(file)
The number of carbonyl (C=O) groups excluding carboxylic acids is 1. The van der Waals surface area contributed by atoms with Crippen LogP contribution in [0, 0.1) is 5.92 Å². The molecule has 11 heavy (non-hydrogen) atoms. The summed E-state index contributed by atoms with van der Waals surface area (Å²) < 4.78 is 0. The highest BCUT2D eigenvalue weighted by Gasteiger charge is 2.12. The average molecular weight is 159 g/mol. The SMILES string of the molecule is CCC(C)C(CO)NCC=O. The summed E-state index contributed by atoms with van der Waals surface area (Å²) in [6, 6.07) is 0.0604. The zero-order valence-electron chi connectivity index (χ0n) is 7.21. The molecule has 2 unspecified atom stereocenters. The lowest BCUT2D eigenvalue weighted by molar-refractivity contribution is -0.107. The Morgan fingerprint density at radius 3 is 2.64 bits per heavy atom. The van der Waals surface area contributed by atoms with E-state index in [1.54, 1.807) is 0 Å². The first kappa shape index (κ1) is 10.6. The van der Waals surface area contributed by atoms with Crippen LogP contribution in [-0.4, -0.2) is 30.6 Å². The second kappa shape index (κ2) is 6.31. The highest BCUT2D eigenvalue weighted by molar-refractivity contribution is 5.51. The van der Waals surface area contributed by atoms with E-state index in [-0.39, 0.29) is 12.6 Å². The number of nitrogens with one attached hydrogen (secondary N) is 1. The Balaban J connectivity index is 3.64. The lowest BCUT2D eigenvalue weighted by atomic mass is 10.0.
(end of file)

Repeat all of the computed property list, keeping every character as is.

The number of carbonyl (C=O) groups excluding carboxylic acids is 1. The van der Waals surface area contributed by atoms with Crippen LogP contribution in [0, 0.1) is 5.92 Å². The molecule has 11 heavy (non-hydrogen) atoms. The summed E-state index contributed by atoms with van der Waals surface area (Å²) < 4.78 is 0. The highest BCUT2D eigenvalue weighted by Gasteiger charge is 2.12. The average molecular weight is 159 g/mol. The SMILES string of the molecule is CCC(C)C(CO)NCC=O. The summed E-state index contributed by atoms with van der Waals surface area (Å²) in [6, 6.07) is 0.0604. The zero-order valence-electron chi connectivity index (χ0n) is 7.21. The molecule has 2 unspecified atom stereocenters. The lowest BCUT2D eigenvalue weighted by molar-refractivity contribution is -0.107. The Morgan fingerprint density at radius 3 is 2.64 bits per heavy atom. The van der Waals surface area contributed by atoms with E-state index in [1.54, 1.807) is 0 Å². The first kappa shape index (κ1) is 10.6. The van der Waals surface area contributed by atoms with Crippen LogP contribution in [-0.4, -0.2) is 30.6 Å². The second kappa shape index (κ2) is 6.31. The highest BCUT2D eigenvalue weighted by molar-refractivity contribution is 5.51. The van der Waals surface area contributed by atoms with E-state index in [-0.39, 0.29) is 12.6 Å². The number of nitrogens with one attached hydrogen (secondary N) is 1. The Balaban J connectivity index is 3.64. The lowest BCUT2D eigenvalue weighted by atomic mass is 10.0.